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The New Yorker: "An impressionistic and mysterious narrative."

Date: May 2 2011

BRIEFLY NOTED

 


From the Land of the Moon, by Milena Agus, translated from the Italian by Ann Goldstein (Europa; $15).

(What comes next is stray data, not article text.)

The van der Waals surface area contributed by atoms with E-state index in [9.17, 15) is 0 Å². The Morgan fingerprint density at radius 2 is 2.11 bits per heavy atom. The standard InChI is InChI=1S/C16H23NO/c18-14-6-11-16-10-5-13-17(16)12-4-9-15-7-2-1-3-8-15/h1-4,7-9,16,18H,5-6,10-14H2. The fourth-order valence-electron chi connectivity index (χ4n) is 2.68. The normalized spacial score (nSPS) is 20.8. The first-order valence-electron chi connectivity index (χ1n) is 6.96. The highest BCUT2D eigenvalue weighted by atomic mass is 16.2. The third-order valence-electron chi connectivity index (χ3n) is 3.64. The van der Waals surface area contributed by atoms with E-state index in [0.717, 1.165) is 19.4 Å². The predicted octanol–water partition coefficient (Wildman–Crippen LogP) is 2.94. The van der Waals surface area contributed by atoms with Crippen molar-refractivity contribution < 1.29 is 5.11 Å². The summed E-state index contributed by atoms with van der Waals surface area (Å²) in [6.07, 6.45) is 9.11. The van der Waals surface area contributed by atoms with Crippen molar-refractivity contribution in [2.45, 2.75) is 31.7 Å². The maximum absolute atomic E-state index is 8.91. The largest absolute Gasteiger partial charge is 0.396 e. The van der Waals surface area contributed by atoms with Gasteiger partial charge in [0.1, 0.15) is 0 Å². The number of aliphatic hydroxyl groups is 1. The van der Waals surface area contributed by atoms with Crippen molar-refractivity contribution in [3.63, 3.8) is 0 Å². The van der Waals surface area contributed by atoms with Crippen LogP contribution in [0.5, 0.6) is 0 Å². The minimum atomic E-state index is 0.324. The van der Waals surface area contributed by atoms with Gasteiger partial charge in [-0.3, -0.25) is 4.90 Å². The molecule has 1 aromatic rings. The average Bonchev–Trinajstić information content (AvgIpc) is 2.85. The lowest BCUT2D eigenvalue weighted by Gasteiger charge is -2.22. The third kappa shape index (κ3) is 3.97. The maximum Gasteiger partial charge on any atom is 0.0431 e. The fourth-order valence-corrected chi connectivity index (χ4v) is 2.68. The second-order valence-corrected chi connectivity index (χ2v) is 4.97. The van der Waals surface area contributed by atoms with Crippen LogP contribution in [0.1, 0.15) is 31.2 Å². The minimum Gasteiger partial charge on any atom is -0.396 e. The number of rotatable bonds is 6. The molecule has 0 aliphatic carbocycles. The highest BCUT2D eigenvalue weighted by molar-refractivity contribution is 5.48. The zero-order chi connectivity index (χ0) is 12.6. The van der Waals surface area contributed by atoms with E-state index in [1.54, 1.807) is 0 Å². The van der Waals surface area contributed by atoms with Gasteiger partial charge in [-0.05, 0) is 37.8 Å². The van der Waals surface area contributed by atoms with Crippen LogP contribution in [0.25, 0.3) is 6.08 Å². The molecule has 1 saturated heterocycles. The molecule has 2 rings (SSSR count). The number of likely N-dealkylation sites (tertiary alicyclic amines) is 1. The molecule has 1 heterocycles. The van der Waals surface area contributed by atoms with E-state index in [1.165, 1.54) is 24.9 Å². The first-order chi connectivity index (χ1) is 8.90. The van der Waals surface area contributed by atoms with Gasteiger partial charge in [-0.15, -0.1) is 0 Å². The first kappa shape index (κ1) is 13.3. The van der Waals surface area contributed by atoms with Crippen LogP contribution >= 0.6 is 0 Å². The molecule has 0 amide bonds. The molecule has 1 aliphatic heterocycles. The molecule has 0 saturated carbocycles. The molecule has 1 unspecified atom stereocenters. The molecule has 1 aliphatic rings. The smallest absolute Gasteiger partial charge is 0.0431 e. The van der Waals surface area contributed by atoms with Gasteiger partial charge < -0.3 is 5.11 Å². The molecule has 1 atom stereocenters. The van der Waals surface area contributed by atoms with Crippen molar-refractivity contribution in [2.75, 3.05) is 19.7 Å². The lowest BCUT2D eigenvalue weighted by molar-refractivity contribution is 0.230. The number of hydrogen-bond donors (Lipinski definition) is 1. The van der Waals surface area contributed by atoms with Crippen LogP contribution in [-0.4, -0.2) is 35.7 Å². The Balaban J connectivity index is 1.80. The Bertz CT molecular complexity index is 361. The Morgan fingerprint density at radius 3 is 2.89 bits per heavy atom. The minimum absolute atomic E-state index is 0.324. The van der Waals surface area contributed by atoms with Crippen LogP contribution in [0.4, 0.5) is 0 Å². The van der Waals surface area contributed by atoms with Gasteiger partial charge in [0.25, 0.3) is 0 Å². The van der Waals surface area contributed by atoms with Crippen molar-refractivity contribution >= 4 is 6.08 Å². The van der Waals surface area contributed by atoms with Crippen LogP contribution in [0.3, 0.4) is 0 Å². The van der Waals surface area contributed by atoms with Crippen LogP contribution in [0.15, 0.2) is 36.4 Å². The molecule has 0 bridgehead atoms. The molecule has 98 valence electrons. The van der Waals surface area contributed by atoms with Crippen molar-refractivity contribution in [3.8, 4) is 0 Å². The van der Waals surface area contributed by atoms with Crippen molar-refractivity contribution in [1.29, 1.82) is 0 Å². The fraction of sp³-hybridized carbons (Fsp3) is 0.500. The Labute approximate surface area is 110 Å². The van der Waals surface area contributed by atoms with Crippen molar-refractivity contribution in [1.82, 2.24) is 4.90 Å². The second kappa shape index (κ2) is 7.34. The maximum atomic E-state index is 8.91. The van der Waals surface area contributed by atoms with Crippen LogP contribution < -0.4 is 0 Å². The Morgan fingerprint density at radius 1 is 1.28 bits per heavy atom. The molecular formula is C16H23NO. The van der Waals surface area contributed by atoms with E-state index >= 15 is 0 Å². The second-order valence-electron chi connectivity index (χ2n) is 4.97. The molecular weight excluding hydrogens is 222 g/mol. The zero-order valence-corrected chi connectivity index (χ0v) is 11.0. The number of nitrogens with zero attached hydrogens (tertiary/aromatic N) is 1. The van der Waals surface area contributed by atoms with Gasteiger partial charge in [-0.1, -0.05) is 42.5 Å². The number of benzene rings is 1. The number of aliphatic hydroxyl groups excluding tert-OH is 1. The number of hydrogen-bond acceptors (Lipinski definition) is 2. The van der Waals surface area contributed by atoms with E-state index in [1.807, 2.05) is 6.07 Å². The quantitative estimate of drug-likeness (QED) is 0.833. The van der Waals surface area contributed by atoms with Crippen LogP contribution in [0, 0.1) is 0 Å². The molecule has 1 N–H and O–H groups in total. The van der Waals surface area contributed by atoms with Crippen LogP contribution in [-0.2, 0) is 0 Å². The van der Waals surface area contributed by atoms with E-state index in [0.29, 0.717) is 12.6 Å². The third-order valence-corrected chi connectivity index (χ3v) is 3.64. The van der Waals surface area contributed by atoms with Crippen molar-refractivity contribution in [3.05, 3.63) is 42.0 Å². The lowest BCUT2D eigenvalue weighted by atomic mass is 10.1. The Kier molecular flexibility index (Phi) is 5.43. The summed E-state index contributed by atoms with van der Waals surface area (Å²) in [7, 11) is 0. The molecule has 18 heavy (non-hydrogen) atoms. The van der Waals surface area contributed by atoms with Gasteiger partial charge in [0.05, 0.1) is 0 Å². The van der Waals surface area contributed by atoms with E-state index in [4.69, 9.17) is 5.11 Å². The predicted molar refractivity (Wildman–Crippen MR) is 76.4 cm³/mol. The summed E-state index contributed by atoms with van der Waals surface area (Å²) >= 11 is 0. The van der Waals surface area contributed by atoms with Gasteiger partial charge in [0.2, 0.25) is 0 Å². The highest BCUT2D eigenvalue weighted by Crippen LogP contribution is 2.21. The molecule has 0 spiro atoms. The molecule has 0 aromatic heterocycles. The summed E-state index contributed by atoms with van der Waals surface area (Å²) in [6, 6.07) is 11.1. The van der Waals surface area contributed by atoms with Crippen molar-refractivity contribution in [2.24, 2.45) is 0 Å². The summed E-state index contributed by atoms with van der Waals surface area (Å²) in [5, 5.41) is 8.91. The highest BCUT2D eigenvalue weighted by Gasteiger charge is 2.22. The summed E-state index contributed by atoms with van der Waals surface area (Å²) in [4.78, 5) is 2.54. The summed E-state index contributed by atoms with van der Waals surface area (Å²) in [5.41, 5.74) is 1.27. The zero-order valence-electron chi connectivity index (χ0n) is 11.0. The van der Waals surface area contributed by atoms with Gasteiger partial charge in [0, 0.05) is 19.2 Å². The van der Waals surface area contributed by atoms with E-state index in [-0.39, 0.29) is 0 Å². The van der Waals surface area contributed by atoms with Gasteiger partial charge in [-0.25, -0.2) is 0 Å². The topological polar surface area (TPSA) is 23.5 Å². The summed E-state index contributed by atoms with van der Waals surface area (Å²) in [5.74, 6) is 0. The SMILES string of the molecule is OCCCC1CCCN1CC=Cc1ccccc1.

This spare, fable-like novella tells the story of three generations of a Sardinian family, centering on an eccentric woman, referred to simply as “grandmother,” who, in the years following the Second World War,  pursues a brief but enthralling affair with a disfigured veteran before returning to her dutiful, passionless marriage and a “life of ashes after that one spark.” Agus sketches her characters lightly, creating an impressionistic and mysterious narrative that probes the tension between imagination and madness and celebrates minor moments of beauty in an absurd and unfair world—one that prompts the grandmother to wonder “why God, when it comes to love, which is the principal thing, organizes things in such a ridiculous way.”

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